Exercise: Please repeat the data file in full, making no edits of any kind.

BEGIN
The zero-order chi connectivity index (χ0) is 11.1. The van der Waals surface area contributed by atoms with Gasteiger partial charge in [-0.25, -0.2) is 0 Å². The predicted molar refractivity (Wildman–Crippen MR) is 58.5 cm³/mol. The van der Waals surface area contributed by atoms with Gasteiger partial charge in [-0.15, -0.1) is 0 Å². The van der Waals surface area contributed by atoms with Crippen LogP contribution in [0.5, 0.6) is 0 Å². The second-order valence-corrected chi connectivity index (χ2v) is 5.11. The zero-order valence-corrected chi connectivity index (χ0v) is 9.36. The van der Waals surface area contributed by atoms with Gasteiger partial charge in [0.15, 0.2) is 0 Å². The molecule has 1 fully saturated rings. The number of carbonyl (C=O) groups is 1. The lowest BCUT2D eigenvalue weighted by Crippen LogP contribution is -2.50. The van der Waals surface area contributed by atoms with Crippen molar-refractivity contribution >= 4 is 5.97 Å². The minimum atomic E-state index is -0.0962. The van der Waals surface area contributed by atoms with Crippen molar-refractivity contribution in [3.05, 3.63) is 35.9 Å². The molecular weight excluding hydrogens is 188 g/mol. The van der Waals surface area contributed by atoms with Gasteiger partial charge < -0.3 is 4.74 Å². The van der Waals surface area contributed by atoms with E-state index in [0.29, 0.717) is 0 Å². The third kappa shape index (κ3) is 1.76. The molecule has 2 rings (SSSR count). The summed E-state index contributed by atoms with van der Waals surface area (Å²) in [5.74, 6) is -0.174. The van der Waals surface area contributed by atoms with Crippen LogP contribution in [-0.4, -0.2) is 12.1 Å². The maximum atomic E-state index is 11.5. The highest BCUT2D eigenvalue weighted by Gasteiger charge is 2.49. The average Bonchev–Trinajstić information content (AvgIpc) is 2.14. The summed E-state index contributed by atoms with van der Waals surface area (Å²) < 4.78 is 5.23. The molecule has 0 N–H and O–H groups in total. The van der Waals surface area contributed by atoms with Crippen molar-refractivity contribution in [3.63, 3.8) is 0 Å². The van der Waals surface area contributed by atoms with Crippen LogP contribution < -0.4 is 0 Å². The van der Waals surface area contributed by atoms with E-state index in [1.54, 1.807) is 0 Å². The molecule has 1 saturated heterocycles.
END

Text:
The zero-order chi connectivity index (χ0) is 11.1. The van der Waals surface area contributed by atoms with Gasteiger partial charge in [-0.25, -0.2) is 0 Å². The predicted molar refractivity (Wildman–Crippen MR) is 58.5 cm³/mol. The van der Waals surface area contributed by atoms with Gasteiger partial charge in [-0.15, -0.1) is 0 Å². The van der Waals surface area contributed by atoms with Crippen LogP contribution in [0.5, 0.6) is 0 Å². The second-order valence-corrected chi connectivity index (χ2v) is 5.11. The zero-order valence-corrected chi connectivity index (χ0v) is 9.36. The van der Waals surface area contributed by atoms with Gasteiger partial charge in [0.15, 0.2) is 0 Å². The molecule has 1 fully saturated rings. The number of carbonyl (C=O) groups is 1. The lowest BCUT2D eigenvalue weighted by Crippen LogP contribution is -2.50. The van der Waals surface area contributed by atoms with Crippen molar-refractivity contribution >= 4 is 5.97 Å². The minimum atomic E-state index is -0.0962. The van der Waals surface area contributed by atoms with Crippen molar-refractivity contribution in [3.05, 3.63) is 35.9 Å². The molecular weight excluding hydrogens is 188 g/mol. The van der Waals surface area contributed by atoms with Gasteiger partial charge < -0.3 is 4.74 Å². The van der Waals surface area contributed by atoms with E-state index in [0.29, 0.717) is 0 Å². The third kappa shape index (κ3) is 1.76. The molecule has 2 rings (SSSR count). The summed E-state index contributed by atoms with van der Waals surface area (Å²) in [5.74, 6) is -0.174. The van der Waals surface area contributed by atoms with Crippen LogP contribution in [-0.4, -0.2) is 12.1 Å². The maximum atomic E-state index is 11.5. The highest BCUT2D eigenvalue weighted by Gasteiger charge is 2.49. The average Bonchev–Trinajstić information content (AvgIpc) is 2.14. The summed E-state index contributed by atoms with van der Waals surface area (Å²) < 4.78 is 5.23. The molecule has 0 N–H and O–H groups in total. The van der Waals surface area contributed by atoms with Crippen molar-refractivity contribution in [3.63, 3.8) is 0 Å². The van der Waals surface area contributed by atoms with Crippen LogP contribution < -0.4 is 0 Å². The van der Waals surface area contributed by atoms with E-state index in [1.54, 1.807) is 0 Å². The molecule has 1 saturated heterocycles.